At Standard Chartered, we have capitalized on this trend in Africa as we sought to meet the needs of the young and informed population of the continent with our digital banking and the subsequent introduction of SC Keyboard, a solution that enables consumers to access to a variety of financial services. from any social or messaging platform without having to open the banking app.
The opportunities of promoting a social media presence aren’t limited to marketing and communications. These platforms also allow consumers to voice concerns and share constructive feedback about an FI’s products and services, ultimately fueling one of the primary goals of any successful retail bank: customer satisfaction. consumers. According to PwC (PricewaterhouseCoopers) Banking 2020 survey, using social media to monitor consumer preferences would be one of the major areas of significant effort for banks over the next five years.2
Traditional banks and fintechs have already started to gain market share in this area. In late 2020, a US-based digital bank partnered with Charli D’Amelio, TikTok’s most-followed account with over 100 million subscribers, to promote the launch of their banking app. Standard Chartered also recently partnered with social media sensation Burna Boy to host an exclusive live virtual concert across Africa for its clients on the SC mobile app.
The two-way functionality of social media also offers banks and FIs a unique opportunity to respond to consumer concerns and demands through targeted products and services. The wealth of data and information available on social media also allows banks and FIs to tap into specific weak spots and identify growth margins, provided directly by their current and potential consumers.
Personalization, which, again, materializes in their use of social media and increased engagement with personalized content is a key aspect that holds true for the Millennial and Gen Z population. If banks and FIs want to consolidate their relationships with these consumers, they must do the same with their product offerings. the PwC Banking 2020 survey showed that allowing customers to expand choice in configuring product features, including pricing, was also a top priority for banks over the next five years.3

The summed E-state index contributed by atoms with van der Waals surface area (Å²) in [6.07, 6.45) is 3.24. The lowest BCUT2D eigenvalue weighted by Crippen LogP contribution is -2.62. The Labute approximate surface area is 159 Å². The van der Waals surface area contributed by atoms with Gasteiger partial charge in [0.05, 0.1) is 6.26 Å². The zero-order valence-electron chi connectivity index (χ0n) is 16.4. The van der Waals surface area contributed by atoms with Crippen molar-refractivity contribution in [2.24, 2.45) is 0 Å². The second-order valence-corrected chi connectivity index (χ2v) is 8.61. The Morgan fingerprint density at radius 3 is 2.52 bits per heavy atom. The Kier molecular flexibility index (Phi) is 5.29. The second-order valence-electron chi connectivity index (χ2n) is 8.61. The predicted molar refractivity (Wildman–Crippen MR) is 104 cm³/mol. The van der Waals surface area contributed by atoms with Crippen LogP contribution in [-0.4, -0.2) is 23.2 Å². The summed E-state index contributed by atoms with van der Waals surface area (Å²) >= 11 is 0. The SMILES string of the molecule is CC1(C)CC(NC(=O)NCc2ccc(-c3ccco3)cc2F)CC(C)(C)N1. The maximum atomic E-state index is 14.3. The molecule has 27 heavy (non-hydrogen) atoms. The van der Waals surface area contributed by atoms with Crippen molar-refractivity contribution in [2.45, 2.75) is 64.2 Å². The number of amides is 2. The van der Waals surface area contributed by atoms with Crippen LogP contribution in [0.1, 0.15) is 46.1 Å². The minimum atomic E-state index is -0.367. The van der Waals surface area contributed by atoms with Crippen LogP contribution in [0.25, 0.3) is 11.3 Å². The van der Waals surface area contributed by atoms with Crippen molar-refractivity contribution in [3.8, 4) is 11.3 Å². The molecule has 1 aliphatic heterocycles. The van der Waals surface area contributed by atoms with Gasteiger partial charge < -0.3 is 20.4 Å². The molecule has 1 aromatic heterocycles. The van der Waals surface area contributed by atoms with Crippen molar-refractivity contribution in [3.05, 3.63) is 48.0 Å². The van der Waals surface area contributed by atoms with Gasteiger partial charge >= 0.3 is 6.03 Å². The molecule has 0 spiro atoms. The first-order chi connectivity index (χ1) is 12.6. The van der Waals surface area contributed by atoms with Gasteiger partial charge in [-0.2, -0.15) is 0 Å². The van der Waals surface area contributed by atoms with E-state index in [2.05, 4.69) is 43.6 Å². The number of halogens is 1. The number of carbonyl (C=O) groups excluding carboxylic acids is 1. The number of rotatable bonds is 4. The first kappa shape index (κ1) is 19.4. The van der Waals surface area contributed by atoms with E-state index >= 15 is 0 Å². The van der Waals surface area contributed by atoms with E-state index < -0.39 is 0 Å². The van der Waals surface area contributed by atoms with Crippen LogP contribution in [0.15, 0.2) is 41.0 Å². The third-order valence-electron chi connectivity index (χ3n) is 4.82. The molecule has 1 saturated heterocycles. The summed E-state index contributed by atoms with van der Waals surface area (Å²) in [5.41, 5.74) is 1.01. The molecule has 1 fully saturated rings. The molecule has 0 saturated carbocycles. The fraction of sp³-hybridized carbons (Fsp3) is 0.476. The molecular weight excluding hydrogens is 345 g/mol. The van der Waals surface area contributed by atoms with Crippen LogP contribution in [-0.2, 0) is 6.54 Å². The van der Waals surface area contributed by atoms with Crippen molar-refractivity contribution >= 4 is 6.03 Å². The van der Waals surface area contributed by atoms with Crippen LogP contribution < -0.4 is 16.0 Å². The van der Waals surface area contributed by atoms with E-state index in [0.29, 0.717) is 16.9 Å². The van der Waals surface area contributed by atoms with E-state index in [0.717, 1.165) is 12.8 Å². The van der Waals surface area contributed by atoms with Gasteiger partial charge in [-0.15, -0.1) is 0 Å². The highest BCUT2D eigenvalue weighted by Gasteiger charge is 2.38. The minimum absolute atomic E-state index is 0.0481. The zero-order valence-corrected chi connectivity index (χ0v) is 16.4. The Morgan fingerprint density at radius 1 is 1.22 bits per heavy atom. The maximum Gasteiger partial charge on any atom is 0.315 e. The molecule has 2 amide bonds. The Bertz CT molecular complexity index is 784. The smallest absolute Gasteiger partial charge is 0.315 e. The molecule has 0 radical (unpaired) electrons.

Another area where Standard Chartered has capitalized on the boom in social media is the launch of nexus, a proprietary bank as a service (BaaS) solution. Thanks to the nexus, digital platforms and ecosystems such as e-commerce, social media or ridesharing companies will be able to offer loans, credit cards and savings accounts – co-created with the bank – to their customers. under their own brand.
This trend doesn’t just apply to banks and has also been successfully embraced by tech giants and F&B (food and beverage) brands. Recent statistics show that Amazon and Netflix made 35% and 60% of their sales, respectively, from hyper-personalized recommendations, while Starbucks’ incremental revenue tripled from hyper-personalized offer exchanges.4
It is already evident that customers place a high value on a bank’s ability to fit into their personal lives. A recent poll of more than 275,000 consumers conducted by KPMG, a company’s ability to deliver a personalized experience is directly linked to its brand loyalty. Additionally, customers consistently rated banks with excellent personalization capabilities as the best in their class.
The trends shaping the banking industry are the same as those inherent in social media. A greater focus on personalization, accessible solutions, and relevance to the online community offers both incumbent and insurgent banks and FIs significant opportunities to capture the trust and loyalty of Millennial and Gen Z consumers, a feat that will yield huge benefits if successful.
1 Accenture: “Banking Consumer Study: Making digital more human”, Alan McIntyre, Edwin Van der Ouderaa, Peter Kirk, Anne Bertelsen and Kieran White, December 8, 2020. (https://www.accenture.com/ae-en/insights/banking/consumer-study-making-digital-banking-more-human)
2 PwC: “Retail banking 2020: evolution or revolution?” (https://www.pwc.com/gx/en/banking-capital-markets/banking-2020/assets/pwc-retail-banking-2020-evolution-or-revolution.pdf)
4 Deloitte: “The Future of Retail Banking: The Imperative of Hyperpersonalization”, November 2020. (https://www2.deloitte.com/content/dam/Deloitte/uk/Documents/financial-services/deloitte-uk-hp-the-future-of-retail-banking.pdf)